Up to this point, he felt nothing. As soon as those interior lights flickered, though? That’s when the adrenaline comes in. It’s when you notice the cortisol that’d been building up (and you’d been ignoring). It’s when you start to thank all the little things for adding up to this moment — to this success. He clutched his pocket, a ludicrously stupid grin winding itself across his face.
RFID tags. Technology, man.
Chief was gone.
He ripped out of the parking lot, sending it onto the main drag. The car smelled of thick, expensive cologne. Poor bastard. Well, not really. Who was he fooling? You buy an M4 and then paint it this color? You’ve got to know the sort of people you’re pulling in. Probably didn’t think about Chief, though. Dude’s loss.
He wasn’t quite sure where he’d take the car — home? Nah, too risky. Probably ditch it and just enjoy the joyride. Truth be told, there wasn’t much cash in flipping stolen modern cars — unless you happened to be close friends with a few tuners and a chop shop, but even that was far too much risk for not that much money. You want to get rich stealing cars? Accords, Civics, F150s, Escalades. In that order.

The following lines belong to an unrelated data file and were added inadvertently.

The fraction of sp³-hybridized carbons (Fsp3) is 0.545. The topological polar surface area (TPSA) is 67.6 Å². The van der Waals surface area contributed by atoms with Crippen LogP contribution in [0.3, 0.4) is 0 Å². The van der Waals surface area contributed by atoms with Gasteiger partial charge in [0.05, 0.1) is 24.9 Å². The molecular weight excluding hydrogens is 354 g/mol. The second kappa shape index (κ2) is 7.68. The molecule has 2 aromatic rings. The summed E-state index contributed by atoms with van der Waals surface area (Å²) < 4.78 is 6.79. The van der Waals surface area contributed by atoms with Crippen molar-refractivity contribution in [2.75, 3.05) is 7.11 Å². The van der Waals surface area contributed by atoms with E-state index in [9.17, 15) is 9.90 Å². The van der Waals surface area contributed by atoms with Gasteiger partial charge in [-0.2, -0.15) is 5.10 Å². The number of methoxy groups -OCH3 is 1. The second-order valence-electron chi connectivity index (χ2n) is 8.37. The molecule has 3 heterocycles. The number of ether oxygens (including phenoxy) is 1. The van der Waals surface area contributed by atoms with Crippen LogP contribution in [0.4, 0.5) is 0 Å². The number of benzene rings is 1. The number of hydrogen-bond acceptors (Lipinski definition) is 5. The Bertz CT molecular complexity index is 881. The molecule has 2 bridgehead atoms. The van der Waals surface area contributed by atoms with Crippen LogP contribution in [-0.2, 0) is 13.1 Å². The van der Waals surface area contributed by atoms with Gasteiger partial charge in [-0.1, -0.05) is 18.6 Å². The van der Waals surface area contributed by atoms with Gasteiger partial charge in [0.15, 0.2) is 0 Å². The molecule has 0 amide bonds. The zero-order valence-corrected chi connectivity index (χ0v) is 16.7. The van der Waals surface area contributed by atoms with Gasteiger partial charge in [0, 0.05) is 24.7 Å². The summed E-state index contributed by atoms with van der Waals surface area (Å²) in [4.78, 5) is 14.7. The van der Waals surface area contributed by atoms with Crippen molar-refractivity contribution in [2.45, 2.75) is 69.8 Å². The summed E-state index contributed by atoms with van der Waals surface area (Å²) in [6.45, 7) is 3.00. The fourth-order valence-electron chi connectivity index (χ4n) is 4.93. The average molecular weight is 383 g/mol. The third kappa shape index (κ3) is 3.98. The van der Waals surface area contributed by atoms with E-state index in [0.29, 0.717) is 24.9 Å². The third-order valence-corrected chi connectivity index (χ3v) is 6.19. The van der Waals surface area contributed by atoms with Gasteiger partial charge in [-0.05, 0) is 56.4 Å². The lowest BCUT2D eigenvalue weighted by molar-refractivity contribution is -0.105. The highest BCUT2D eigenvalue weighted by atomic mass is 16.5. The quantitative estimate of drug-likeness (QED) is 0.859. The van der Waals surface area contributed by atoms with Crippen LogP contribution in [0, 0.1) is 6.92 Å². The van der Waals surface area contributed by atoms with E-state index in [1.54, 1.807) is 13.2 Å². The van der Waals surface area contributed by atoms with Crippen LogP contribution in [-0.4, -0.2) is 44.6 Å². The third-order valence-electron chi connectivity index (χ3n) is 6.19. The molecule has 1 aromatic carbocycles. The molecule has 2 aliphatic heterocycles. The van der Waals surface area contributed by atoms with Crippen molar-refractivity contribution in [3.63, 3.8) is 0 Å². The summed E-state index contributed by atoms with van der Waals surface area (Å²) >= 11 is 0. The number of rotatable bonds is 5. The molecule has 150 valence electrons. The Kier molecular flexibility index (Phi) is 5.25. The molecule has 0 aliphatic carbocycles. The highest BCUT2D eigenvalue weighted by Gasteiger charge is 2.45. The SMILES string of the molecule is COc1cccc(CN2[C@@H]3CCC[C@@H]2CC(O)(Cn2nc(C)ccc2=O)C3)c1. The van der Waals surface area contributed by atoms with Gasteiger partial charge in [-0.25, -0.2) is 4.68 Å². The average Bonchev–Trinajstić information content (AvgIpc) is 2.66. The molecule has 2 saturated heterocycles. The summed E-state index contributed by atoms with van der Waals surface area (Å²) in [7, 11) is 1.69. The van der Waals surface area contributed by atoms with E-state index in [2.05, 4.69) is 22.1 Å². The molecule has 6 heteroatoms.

But money was for people who liked to buy things.
Chief didn’t buy things.
Wasn’t that he couldn’t, but… why? This investment-o-realtor, or whatever the fuck he probably was, he was good at what he did and so he convinced himself that he deserved this car. Well, Chief was really fucking good at being a thief, and so fuck that guy and his job, now this is Chief’s car. Besides, no one who uses this much cologne doesn’t spent a little extra on insurance.